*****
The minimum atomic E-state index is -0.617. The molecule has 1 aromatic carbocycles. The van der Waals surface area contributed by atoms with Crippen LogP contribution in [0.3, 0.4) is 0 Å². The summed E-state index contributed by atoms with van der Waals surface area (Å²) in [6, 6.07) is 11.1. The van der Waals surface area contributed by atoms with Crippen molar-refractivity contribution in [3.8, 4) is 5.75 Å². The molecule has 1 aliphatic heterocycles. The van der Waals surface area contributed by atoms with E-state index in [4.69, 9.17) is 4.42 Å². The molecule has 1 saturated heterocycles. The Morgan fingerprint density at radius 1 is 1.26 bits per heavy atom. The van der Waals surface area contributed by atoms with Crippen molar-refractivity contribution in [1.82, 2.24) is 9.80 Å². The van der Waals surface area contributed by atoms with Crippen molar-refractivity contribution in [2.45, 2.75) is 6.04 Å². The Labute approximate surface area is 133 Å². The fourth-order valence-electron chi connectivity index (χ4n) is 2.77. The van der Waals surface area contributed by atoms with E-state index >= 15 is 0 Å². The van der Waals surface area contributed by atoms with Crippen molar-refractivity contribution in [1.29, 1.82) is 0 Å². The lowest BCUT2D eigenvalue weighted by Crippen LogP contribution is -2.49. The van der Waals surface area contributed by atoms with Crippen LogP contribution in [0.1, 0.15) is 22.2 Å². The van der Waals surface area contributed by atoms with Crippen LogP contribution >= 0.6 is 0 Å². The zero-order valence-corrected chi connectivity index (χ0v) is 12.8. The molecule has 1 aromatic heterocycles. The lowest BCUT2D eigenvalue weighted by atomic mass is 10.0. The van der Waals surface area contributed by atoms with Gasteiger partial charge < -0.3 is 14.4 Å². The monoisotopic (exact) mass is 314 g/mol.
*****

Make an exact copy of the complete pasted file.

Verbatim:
The minimum atomic E-state index is -0.617. The molecule has 1 aromatic carbocycles. The van der Waals surface area contributed by atoms with Crippen LogP contribution in [0.3, 0.4) is 0 Å². The summed E-state index contributed by atoms with van der Waals surface area (Å²) in [6, 6.07) is 11.1. The van der Waals surface area contributed by atoms with Crippen molar-refractivity contribution in [3.8, 4) is 5.75 Å². The molecule has 1 aliphatic heterocycles. The van der Waals surface area contributed by atoms with E-state index in [4.69, 9.17) is 4.42 Å². The molecule has 1 saturated heterocycles. The Morgan fingerprint density at radius 1 is 1.26 bits per heavy atom. The van der Waals surface area contributed by atoms with Crippen molar-refractivity contribution in [1.82, 2.24) is 9.80 Å². The van der Waals surface area contributed by atoms with Crippen molar-refractivity contribution in [2.45, 2.75) is 6.04 Å². The Labute approximate surface area is 133 Å². The fourth-order valence-electron chi connectivity index (χ4n) is 2.77. The van der Waals surface area contributed by atoms with E-state index >= 15 is 0 Å². The van der Waals surface area contributed by atoms with Crippen molar-refractivity contribution in [1.29, 1.82) is 0 Å². The lowest BCUT2D eigenvalue weighted by Crippen LogP contribution is -2.49. The van der Waals surface area contributed by atoms with Crippen LogP contribution in [0.1, 0.15) is 22.2 Å². The van der Waals surface area contributed by atoms with Crippen LogP contribution >= 0.6 is 0 Å². The zero-order valence-corrected chi connectivity index (χ0v) is 12.8. The molecule has 1 aromatic heterocycles. The lowest BCUT2D eigenvalue weighted by atomic mass is 10.0. The van der Waals surface area contributed by atoms with Gasteiger partial charge < -0.3 is 14.4 Å². The monoisotopic (exact) mass is 314 g/mol.